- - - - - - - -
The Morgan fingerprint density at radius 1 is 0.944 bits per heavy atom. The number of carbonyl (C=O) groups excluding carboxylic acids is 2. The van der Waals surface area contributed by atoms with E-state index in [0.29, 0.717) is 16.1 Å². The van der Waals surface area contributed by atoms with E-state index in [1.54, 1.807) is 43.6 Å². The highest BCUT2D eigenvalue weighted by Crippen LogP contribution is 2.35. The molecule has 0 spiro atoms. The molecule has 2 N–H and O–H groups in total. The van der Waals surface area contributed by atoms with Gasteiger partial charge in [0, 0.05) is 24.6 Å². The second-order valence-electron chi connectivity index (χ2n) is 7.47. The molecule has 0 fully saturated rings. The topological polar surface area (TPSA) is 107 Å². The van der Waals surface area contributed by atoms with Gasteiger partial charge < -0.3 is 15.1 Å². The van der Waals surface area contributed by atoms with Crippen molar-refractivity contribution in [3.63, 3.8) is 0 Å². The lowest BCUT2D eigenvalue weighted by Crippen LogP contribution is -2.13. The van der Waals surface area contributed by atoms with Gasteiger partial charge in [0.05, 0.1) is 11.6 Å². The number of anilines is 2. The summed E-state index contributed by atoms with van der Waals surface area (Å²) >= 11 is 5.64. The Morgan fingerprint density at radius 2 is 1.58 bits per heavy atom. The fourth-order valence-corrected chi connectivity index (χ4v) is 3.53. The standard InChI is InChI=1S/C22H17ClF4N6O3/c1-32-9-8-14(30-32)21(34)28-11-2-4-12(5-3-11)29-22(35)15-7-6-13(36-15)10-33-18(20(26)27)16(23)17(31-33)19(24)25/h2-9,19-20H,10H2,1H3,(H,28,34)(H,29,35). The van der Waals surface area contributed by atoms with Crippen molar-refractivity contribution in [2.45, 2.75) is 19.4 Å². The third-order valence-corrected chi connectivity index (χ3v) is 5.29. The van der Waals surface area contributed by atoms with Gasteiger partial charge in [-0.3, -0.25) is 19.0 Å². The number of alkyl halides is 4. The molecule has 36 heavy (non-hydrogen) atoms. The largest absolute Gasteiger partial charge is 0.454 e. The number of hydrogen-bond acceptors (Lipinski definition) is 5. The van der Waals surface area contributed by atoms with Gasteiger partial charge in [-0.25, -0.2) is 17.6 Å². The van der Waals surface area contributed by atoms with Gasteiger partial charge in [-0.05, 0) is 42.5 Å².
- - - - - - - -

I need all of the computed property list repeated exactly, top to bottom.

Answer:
The Morgan fingerprint density at radius 1 is 0.944 bits per heavy atom. The number of carbonyl (C=O) groups excluding carboxylic acids is 2. The van der Waals surface area contributed by atoms with E-state index in [0.29, 0.717) is 16.1 Å². The van der Waals surface area contributed by atoms with E-state index in [1.54, 1.807) is 43.6 Å². The highest BCUT2D eigenvalue weighted by Crippen LogP contribution is 2.35. The molecule has 0 spiro atoms. The molecule has 2 N–H and O–H groups in total. The van der Waals surface area contributed by atoms with Gasteiger partial charge in [0, 0.05) is 24.6 Å². The second-order valence-electron chi connectivity index (χ2n) is 7.47. The molecule has 0 fully saturated rings. The topological polar surface area (TPSA) is 107 Å². The van der Waals surface area contributed by atoms with Gasteiger partial charge < -0.3 is 15.1 Å². The van der Waals surface area contributed by atoms with Crippen molar-refractivity contribution in [3.63, 3.8) is 0 Å². The lowest BCUT2D eigenvalue weighted by Crippen LogP contribution is -2.13. The van der Waals surface area contributed by atoms with Gasteiger partial charge in [0.05, 0.1) is 11.6 Å². The number of anilines is 2. The summed E-state index contributed by atoms with van der Waals surface area (Å²) >= 11 is 5.64. The Morgan fingerprint density at radius 2 is 1.58 bits per heavy atom. The fourth-order valence-corrected chi connectivity index (χ4v) is 3.53. The standard InChI is InChI=1S/C22H17ClF4N6O3/c1-32-9-8-14(30-32)21(34)28-11-2-4-12(5-3-11)29-22(35)15-7-6-13(36-15)10-33-18(20(26)27)16(23)17(31-33)19(24)25/h2-9,19-20H,10H2,1H3,(H,28,34)(H,29,35). The van der Waals surface area contributed by atoms with Crippen molar-refractivity contribution in [2.45, 2.75) is 19.4 Å². The third-order valence-corrected chi connectivity index (χ3v) is 5.29. The van der Waals surface area contributed by atoms with Gasteiger partial charge in [-0.3, -0.25) is 19.0 Å². The number of alkyl halides is 4. The molecule has 36 heavy (non-hydrogen) atoms. The largest absolute Gasteiger partial charge is 0.454 e. The number of hydrogen-bond acceptors (Lipinski definition) is 5. The van der Waals surface area contributed by atoms with Gasteiger partial charge in [-0.25, -0.2) is 17.6 Å². The van der Waals surface area contributed by atoms with Gasteiger partial charge in [-0.05, 0) is 42.5 Å².